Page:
Whether it’s for your holiday or business, you must ensure you’re up to date with all the latest currency tricks and tips before exchanging your money.
You don’t want to be taken advantage of when changing money in Bali.
Keeping up with the latest tricks and tips will help you prepare for what’s coming.
With our breakdown of the currency exchange market in Bali, you’ll be able to learn what options are available, what to avoid, and where not to change money.
So make sure you’re prepared before exchanging any money in Bali!
What currency do they use in Bali?
Indonesia’s currency is called the Indonesian Rupiah (IDR). The Indonesian Rupiah is the only legitimate currency that can be used in Bali.
Changing money in Bali: What are my options?
There are a few ways to change your money in Bali.
1. Money changers
You can quickly get Indonesian Rupiah by changing your cash at money changers in Bali, almost everywhere.
However, finding a legitimate money changer with a reasonable exchange rate can be more challenging for anyone new to Bali.
Many blogs and other online articles about the problems and how to overcome them.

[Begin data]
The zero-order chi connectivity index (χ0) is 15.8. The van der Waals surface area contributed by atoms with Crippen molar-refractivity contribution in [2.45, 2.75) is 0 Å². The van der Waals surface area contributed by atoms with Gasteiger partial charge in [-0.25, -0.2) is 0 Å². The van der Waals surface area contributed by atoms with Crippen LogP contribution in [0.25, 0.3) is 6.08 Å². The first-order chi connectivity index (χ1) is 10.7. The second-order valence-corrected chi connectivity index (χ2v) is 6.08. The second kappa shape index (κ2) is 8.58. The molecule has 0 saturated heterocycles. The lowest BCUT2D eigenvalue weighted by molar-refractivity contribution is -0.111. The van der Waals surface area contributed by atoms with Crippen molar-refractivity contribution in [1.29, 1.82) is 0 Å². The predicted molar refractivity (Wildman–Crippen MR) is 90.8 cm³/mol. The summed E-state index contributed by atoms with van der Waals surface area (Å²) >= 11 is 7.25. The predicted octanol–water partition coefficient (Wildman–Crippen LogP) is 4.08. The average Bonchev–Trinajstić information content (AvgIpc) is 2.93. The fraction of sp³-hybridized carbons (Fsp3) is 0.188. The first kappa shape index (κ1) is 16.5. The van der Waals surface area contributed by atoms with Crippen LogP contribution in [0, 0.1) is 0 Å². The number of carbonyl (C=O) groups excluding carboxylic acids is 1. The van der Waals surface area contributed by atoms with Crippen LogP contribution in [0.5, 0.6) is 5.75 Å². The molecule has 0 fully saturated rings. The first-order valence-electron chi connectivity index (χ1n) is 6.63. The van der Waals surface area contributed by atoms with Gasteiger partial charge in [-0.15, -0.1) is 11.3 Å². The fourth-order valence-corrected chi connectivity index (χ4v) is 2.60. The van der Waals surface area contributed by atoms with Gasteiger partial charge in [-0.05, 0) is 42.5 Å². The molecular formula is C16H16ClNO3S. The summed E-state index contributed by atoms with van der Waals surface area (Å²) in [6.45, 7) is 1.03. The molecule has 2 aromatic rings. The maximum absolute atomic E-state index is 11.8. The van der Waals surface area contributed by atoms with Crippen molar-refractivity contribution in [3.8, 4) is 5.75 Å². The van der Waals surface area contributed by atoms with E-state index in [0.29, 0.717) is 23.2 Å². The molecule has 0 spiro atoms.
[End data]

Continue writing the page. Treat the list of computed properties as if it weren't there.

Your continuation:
The pandemic has also resulted in the closure of many money changers or some of their branches. Hence, a tougher question is which ones are still doing business and can be trusted.
Read further to see how you can check.
You can also change your cash at most banks in Bali. The most popular Indonesian banks in Bali are BCA, BNI, Mandiri, BRI. However, the rates they offer are not very competitive.
The exchange rates are very similar to those offered by money changers at the airport terminal, which is usually not the best you can get.
Savvy travellers won’t use banks as they prefer to get the best exchange rates.
The other widely available choice is an ATM in Bali. You can get Indonesian Rupiah notes using a Visa, Mastercard, or other debit or credit card.
Unfortunately, though convenient, using an ATM in Bali usually attracts charges from your bank and the local bank and possibly poor exchange rates.
These may be best in an emergency but are generally to be avoided.
What makes a money changer an “authorised money changer” in Bali?
Bali is one of the provinces in Indonesia, and all financial companies are under the authority of the Indonesian National Bank (Bank Indonesia).
So how do you check if a money changer is licensed and authorised by Bank Indonesia and avoid shady and unregulated money changers?
Only change your cash with PVA Berizin members
The Indonesian monetary authorities accredit Bank Indonesia-authorised money changers as Pedagang Valuta Asing Berizin or PVA Berizin (English language: Authorised Money Changer).
PVA Berizin members must have the Bank Indonesia hologram and a PVA Berizin green shield logo displayed in their shop window. So look out for this sign!
If there is no green shield logo and registration number, they are NOT authorised money changers and should be avoided.